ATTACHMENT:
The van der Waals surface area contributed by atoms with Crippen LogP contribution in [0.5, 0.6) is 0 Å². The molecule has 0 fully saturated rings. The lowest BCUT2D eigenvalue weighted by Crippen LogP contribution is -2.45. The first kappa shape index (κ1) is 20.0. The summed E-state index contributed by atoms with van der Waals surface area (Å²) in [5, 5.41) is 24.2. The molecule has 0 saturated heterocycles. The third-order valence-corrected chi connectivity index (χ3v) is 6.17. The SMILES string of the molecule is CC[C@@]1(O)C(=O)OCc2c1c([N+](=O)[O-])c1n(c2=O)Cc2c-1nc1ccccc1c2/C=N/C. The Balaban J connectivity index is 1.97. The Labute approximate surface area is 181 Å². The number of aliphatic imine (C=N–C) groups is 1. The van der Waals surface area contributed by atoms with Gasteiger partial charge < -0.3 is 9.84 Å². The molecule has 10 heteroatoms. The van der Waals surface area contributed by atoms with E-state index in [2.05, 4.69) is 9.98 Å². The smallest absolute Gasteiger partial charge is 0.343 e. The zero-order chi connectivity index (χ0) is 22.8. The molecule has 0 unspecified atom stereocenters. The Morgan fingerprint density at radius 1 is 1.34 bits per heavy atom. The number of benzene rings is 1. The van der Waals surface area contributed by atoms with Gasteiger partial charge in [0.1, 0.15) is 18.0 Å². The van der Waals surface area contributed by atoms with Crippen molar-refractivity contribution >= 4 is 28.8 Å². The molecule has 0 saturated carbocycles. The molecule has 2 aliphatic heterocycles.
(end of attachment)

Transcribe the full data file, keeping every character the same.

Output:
The van der Waals surface area contributed by atoms with Crippen LogP contribution in [0.5, 0.6) is 0 Å². The molecule has 0 fully saturated rings. The lowest BCUT2D eigenvalue weighted by Crippen LogP contribution is -2.45. The first kappa shape index (κ1) is 20.0. The summed E-state index contributed by atoms with van der Waals surface area (Å²) in [5, 5.41) is 24.2. The molecule has 0 saturated heterocycles. The third-order valence-corrected chi connectivity index (χ3v) is 6.17. The SMILES string of the molecule is CC[C@@]1(O)C(=O)OCc2c1c([N+](=O)[O-])c1n(c2=O)Cc2c-1nc1ccccc1c2/C=N/C. The Balaban J connectivity index is 1.97. The Labute approximate surface area is 181 Å². The number of aliphatic imine (C=N–C) groups is 1. The van der Waals surface area contributed by atoms with Gasteiger partial charge < -0.3 is 9.84 Å². The molecule has 10 heteroatoms. The van der Waals surface area contributed by atoms with E-state index in [2.05, 4.69) is 9.98 Å². The smallest absolute Gasteiger partial charge is 0.343 e. The zero-order chi connectivity index (χ0) is 22.8. The molecule has 0 unspecified atom stereocenters. The Morgan fingerprint density at radius 1 is 1.34 bits per heavy atom. The number of benzene rings is 1. The van der Waals surface area contributed by atoms with Gasteiger partial charge in [0.1, 0.15) is 18.0 Å². The van der Waals surface area contributed by atoms with Crippen molar-refractivity contribution >= 4 is 28.8 Å². The molecule has 0 saturated carbocycles. The molecule has 2 aliphatic heterocycles.